THE SNP is still winning support from Labour and Nicola Sturgeon is poised for another landslide victory in next year’s Holyrood election, a new poll has found.
The Nationalists are poised to take an astonishing 60 per cent vote share in the May election, with Labour flatlining on 20 per cent and the Tories on 15 per cent, according the TNS survey.
The SNP would be the first party to have three spells in office if it wins next year.
Tom Costley, head of TNS Scotland, said the SNP is enjoying a “commanding lead” over other parties.
“Our survey also suggests that the SNP vote may be holding together more strongly than the Labour vote,” he added.
“However, given that Labour is still in the process of choosing new UK and Scottish leaders, the picture may change later in the year when the leaders of all the parties set out their stalls at their autumn conferences.”
The SNP lead among younger voters continues to be especially strong – 73 per cent of those aged 16-34 who express a party preference say they intend to vote SNP, against 12 per cent backing Labour.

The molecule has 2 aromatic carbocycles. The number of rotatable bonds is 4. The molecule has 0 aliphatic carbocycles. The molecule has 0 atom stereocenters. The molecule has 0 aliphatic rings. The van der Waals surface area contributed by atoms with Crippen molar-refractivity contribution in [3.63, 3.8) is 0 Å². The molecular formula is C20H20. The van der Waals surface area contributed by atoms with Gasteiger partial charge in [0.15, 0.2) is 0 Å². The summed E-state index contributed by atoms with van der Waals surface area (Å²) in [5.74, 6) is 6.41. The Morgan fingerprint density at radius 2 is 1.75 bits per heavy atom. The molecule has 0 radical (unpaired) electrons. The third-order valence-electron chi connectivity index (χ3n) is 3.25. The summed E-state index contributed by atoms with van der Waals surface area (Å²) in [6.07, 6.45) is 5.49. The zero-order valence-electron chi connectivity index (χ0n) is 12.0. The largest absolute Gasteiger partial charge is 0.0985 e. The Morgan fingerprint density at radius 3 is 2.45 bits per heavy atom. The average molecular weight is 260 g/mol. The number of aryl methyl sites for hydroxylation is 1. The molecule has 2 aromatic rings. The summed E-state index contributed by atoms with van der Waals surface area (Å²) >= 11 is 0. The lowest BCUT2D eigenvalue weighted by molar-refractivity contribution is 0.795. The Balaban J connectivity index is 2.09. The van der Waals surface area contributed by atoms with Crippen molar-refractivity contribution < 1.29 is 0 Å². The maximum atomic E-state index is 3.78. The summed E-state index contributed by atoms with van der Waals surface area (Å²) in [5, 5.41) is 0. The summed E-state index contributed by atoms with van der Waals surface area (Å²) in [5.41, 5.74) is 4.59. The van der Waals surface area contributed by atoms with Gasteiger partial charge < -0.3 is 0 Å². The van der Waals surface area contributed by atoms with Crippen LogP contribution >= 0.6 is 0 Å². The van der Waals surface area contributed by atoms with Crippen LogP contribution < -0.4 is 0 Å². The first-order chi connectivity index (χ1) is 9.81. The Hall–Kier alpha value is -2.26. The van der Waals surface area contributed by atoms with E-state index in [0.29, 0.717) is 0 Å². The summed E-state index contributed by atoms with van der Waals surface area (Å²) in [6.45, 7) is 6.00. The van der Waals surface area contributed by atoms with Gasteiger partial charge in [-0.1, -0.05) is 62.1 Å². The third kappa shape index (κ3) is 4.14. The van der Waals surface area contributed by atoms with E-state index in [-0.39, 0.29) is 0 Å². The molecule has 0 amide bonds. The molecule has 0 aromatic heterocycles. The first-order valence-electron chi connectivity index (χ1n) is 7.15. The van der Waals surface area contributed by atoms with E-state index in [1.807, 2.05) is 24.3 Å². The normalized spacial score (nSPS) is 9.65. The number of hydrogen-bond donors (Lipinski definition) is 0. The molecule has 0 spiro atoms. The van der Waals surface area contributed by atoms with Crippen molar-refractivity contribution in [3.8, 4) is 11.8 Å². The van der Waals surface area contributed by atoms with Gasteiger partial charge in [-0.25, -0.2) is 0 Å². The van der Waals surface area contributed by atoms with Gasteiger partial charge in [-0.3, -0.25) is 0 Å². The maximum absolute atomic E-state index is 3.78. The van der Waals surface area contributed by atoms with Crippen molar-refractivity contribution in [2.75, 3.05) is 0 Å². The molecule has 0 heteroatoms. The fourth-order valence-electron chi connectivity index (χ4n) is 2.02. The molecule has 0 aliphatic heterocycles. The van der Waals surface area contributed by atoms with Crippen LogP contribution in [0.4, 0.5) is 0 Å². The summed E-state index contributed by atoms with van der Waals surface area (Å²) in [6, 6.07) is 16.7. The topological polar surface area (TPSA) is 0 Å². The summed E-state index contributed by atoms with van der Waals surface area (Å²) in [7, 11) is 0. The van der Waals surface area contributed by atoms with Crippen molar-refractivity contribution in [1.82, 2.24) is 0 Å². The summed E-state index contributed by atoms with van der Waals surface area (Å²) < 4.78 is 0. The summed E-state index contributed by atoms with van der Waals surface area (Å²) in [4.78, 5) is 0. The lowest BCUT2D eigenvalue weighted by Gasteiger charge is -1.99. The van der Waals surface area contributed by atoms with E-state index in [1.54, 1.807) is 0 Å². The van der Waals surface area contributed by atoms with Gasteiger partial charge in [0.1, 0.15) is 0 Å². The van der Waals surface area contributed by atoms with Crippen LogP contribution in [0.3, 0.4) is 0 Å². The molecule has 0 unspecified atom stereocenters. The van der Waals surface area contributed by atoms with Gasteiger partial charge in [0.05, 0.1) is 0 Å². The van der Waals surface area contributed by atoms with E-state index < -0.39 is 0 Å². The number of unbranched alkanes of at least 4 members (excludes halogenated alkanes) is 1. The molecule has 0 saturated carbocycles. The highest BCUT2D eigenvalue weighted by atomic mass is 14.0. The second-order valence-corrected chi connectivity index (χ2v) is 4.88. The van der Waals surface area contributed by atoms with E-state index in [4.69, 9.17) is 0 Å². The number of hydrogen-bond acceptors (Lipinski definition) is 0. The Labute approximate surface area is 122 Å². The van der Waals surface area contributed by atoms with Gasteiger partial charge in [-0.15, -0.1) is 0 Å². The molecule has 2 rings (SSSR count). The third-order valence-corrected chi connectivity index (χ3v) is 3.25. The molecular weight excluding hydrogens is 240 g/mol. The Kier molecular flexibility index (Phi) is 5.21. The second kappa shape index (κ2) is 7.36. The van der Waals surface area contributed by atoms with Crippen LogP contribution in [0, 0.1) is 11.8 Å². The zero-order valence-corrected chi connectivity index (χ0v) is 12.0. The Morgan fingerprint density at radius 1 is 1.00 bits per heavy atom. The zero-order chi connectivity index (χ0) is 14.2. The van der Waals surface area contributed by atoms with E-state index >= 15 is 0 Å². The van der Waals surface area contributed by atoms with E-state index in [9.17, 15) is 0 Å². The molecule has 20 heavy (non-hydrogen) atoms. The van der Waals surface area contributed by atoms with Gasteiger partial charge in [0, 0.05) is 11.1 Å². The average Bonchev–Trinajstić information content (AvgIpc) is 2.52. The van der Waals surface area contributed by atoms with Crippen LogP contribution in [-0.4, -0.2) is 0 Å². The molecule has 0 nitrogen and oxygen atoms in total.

The Nationalists have been more successful in retaining the support of voterse who backed them in this year’s general election which saw them win all but three of Scotland’s 59 seats.
Almost all (97 per cent) of those who said they voted SNP in May said they intended to back the party in the constituency vote for Holyrood next May. Among Labour general election voters, 85 per cent said they would stick with ther party.
The poll of 1056 adults over 16, saw 60 per cent backing the SNP in the constituency vote and 51 per cent on the regionsal list.
Labour trailed on 20 per cent in constituencies and 21 per cent on the list, while the Tories were on 14 per cent and 13 per cent respectively. The Lib Dems are at 5 per cent and 7 per cent, while the Greens are on 3 per cent on the list.
The poll also continued to point towards a relatively high turnout, with 66 per cent saying they were certain to vote, just one point less than a month ago – turnout in the 2011 Holyrood election was 50 per cent.
• Unemployment in Scotland falls but rises for UK